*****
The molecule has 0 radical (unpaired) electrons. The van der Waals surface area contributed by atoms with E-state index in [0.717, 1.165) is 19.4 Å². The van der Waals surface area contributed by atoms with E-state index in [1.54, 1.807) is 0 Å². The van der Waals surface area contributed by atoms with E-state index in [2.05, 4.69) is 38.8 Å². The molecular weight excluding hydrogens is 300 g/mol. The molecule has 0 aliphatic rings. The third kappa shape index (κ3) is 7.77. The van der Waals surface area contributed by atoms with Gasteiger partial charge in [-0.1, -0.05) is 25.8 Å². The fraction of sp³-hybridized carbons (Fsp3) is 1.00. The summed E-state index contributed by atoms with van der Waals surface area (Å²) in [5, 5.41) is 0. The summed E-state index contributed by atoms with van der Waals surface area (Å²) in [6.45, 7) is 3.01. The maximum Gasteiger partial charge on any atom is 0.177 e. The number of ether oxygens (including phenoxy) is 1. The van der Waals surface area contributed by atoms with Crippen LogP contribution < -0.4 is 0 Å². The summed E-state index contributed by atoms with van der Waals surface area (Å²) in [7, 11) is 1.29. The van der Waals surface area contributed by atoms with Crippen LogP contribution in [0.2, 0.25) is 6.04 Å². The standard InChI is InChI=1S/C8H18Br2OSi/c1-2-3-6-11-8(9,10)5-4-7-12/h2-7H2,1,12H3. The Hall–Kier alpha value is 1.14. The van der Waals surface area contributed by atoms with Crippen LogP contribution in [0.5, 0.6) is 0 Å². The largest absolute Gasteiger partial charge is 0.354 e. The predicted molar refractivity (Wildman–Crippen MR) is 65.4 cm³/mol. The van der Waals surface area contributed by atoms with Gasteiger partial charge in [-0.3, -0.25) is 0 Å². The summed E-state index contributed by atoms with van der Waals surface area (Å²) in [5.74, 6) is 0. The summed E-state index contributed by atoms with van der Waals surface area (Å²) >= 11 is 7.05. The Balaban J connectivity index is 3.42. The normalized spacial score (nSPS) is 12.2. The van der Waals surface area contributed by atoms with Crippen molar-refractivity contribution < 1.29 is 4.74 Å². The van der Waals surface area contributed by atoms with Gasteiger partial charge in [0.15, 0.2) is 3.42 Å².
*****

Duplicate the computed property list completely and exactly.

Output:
The molecule has 0 radical (unpaired) electrons. The van der Waals surface area contributed by atoms with E-state index in [0.717, 1.165) is 19.4 Å². The van der Waals surface area contributed by atoms with E-state index in [1.54, 1.807) is 0 Å². The van der Waals surface area contributed by atoms with E-state index in [2.05, 4.69) is 38.8 Å². The molecular weight excluding hydrogens is 300 g/mol. The molecule has 0 aliphatic rings. The third kappa shape index (κ3) is 7.77. The van der Waals surface area contributed by atoms with Gasteiger partial charge in [-0.1, -0.05) is 25.8 Å². The fraction of sp³-hybridized carbons (Fsp3) is 1.00. The summed E-state index contributed by atoms with van der Waals surface area (Å²) in [5, 5.41) is 0. The summed E-state index contributed by atoms with van der Waals surface area (Å²) in [6.45, 7) is 3.01. The maximum Gasteiger partial charge on any atom is 0.177 e. The number of ether oxygens (including phenoxy) is 1. The van der Waals surface area contributed by atoms with Crippen LogP contribution < -0.4 is 0 Å². The summed E-state index contributed by atoms with van der Waals surface area (Å²) in [7, 11) is 1.29. The van der Waals surface area contributed by atoms with Crippen LogP contribution in [0.2, 0.25) is 6.04 Å². The standard InChI is InChI=1S/C8H18Br2OSi/c1-2-3-6-11-8(9,10)5-4-7-12/h2-7H2,1,12H3. The Hall–Kier alpha value is 1.14. The van der Waals surface area contributed by atoms with Crippen LogP contribution in [0.5, 0.6) is 0 Å². The largest absolute Gasteiger partial charge is 0.354 e. The predicted molar refractivity (Wildman–Crippen MR) is 65.4 cm³/mol. The van der Waals surface area contributed by atoms with Gasteiger partial charge in [-0.3, -0.25) is 0 Å². The summed E-state index contributed by atoms with van der Waals surface area (Å²) in [5.74, 6) is 0. The summed E-state index contributed by atoms with van der Waals surface area (Å²) >= 11 is 7.05. The Balaban J connectivity index is 3.42. The normalized spacial score (nSPS) is 12.2. The van der Waals surface area contributed by atoms with Crippen molar-refractivity contribution < 1.29 is 4.74 Å². The van der Waals surface area contributed by atoms with Gasteiger partial charge in [0.15, 0.2) is 3.42 Å².